Sunday 14 June 2020

A male Wood Pigeon pursued a female, making the bowing display that is part of their courtship ritual. She wasn't interested.

Probably this is the Wren that I have already photographed and filmed beside the Long Water, on the path a short way north of the Henry Moore sculpture. As usual, it was scolding some predator at the top of its voice.

Just up the hill but a safe distance from the Wren, the Little Owl was in her usual alder tree.

There was a Meadow Brown butterfly in the grass, the first I've seen this year.

Both the young Pied Wagtails were at the Lido.

A Carrion Crow was eating a Quaver that someone had given it. These highly salted snacks can't be at all good for them.

The two Cormorants at the island must be a pair. They are always close together.

Cormorants have started breeding inland, but they like secluded rocky places and the park has nothing to offer them.

The Great Crested Grebes at the west end of the island had abandoned their attempt to nest on the end of the line of baskets, and were trying a more promising spot on the side.

The grebes at the other end of the island have a far better site with bits of bush to help them, and they nest here every year with or without the help of an abandoned Coot nest to build on.

The Coot which had been trying for months to build a nest on the dead willow near the Italian Garden seemed to have succeeded a few days ago, but now the ramshackle structure has completely collapsed.

The four Mute Swan cygnets were diving busily. They were clearly feeding, but they didn't seem to be coming up with strands of algae. Perhaps they were fishing for Daphnia or other small water creatures.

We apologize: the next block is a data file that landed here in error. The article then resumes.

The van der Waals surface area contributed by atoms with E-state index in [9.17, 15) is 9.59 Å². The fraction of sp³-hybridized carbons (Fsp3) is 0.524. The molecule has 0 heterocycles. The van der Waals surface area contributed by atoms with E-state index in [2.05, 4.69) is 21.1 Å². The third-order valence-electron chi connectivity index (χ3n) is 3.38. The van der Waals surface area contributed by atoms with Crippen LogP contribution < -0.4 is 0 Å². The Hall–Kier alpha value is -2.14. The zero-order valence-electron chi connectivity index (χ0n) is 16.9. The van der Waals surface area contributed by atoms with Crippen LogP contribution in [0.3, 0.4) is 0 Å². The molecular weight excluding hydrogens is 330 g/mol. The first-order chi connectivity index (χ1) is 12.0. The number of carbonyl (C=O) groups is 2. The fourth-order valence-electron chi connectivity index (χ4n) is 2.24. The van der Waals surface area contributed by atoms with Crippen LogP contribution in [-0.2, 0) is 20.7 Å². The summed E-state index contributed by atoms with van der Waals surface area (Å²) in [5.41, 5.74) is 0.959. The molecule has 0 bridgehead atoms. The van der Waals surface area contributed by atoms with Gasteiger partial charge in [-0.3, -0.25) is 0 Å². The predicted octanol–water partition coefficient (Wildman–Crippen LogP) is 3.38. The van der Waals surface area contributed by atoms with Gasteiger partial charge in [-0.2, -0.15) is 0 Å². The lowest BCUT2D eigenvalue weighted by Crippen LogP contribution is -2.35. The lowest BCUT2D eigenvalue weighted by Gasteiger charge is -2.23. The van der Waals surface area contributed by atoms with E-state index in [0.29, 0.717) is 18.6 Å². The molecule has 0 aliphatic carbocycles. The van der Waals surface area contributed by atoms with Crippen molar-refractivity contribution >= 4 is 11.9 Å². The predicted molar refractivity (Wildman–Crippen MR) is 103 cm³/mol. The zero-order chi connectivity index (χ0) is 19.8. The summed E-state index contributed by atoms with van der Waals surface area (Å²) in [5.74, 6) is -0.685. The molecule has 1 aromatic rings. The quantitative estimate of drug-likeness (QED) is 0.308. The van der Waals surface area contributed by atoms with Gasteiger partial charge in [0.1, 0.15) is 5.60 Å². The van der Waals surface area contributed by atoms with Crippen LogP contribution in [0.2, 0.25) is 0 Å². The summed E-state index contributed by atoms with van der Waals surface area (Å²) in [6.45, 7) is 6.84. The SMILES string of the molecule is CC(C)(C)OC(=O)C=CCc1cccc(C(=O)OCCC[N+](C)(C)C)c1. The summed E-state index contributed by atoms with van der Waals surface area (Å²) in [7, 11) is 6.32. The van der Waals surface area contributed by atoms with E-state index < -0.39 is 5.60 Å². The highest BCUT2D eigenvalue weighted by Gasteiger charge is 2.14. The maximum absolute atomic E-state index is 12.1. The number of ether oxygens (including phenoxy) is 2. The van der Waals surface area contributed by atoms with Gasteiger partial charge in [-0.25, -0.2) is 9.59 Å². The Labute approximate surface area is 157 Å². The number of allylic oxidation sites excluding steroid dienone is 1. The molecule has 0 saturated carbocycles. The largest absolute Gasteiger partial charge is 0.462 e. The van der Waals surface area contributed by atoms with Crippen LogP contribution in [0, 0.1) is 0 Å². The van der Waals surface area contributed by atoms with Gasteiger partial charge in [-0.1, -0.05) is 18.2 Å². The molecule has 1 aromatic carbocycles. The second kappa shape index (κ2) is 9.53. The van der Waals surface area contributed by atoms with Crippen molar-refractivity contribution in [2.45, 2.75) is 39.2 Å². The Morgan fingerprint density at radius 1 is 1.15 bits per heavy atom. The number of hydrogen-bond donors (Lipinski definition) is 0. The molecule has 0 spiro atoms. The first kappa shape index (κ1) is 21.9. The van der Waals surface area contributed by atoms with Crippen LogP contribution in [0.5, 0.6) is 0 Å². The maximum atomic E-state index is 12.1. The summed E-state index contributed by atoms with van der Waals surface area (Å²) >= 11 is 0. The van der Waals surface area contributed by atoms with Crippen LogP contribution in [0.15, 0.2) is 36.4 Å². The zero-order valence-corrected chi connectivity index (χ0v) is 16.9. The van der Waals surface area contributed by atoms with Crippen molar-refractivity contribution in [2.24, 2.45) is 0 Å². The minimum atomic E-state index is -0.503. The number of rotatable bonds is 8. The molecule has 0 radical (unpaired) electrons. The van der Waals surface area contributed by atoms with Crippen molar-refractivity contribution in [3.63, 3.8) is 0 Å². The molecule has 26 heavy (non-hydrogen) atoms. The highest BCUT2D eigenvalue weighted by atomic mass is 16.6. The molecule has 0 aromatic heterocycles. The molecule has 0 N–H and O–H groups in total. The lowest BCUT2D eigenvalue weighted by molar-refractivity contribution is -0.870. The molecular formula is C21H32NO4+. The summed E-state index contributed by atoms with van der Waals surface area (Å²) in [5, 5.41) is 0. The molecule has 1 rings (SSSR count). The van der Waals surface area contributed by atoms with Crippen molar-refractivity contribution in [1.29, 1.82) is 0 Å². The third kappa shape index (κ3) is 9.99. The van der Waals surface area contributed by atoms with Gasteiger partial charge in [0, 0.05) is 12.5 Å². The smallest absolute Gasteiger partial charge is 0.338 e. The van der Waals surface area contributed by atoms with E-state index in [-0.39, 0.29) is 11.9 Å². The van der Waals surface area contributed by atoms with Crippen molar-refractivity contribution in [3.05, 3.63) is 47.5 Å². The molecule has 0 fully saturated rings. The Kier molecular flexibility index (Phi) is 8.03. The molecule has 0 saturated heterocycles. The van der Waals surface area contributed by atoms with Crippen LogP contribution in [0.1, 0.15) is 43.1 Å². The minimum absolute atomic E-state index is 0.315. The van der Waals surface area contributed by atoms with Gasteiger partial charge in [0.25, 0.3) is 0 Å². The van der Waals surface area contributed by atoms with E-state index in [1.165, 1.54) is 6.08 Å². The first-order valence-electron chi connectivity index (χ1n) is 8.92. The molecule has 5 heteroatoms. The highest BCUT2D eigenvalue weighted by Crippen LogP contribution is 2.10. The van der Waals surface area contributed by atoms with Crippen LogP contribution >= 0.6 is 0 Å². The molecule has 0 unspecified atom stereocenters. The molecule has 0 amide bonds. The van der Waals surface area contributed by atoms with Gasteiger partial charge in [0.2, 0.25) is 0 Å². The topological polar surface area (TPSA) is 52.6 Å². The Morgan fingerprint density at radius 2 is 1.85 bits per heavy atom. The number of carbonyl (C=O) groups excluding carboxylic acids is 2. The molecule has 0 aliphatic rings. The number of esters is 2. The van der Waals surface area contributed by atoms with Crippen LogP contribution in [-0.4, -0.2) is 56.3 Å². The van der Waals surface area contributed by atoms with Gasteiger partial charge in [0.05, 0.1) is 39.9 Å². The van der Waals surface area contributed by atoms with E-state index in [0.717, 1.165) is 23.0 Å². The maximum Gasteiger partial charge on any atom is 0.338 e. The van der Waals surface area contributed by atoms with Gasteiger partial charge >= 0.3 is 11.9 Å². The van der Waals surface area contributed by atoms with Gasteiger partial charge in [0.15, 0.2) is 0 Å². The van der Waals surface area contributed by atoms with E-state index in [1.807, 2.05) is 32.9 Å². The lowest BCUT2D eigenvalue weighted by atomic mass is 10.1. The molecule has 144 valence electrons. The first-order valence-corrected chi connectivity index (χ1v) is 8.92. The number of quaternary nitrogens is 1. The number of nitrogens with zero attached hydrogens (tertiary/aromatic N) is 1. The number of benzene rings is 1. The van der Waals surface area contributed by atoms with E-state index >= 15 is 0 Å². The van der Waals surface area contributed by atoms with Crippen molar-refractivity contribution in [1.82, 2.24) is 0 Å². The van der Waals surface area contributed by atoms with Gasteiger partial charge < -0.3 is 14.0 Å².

A Canada Goose has nested on the tern raft on the Long Water. Two goslings have hatched, and as far as it's possible to see through the grubby plastic there are still some eggs. The brood will have to be rescued by Hugh, as the goslings can't get over the plastic wall.

Egyptian parents have a hard time. These three goslings suddenly started running down the edge of the lake, with their mother frantically trundling after them.

A Honeybee worked over an eryngium flower.

An abandoned box beside the Serpentine. Sermons in stones, books in the running brooks, and possibilities in potatoes.


  1. I'm puzzled. They're selling potatoes with that slogan?

    Can adult swans dive? Rolling around doing their best impersonation of a crocodile's death-roll, sure, but diving?

    Wrens, always so brave and spunky.

  2. I think the potato product contained in that box was some kind of readymade chips cut in a novel twisty shape.

    We've had a video of the Black Swan diving and swimming under water quite efficiently, but I'm not sure whether the larger Mute Swans can manage it.

  3. I enjoyed the video of the cynets duving, so adorable.

    The honeybee feeding on the purple flower is caught well in camera. Thanks for the name of the flower, I haven't a clue what it is called eventhough I love the numerous tiny flowers.

    Last but not leadl, the brown butterfly is well camouflaged but you manage to photograph it.��

  4. So many typos..diving..well on camera..least..should preview before posting..

    1. The purple flower is an Eryngium, or sea holly (though it is quite unrelated to holly). I had mistyped the name myself, now corrected.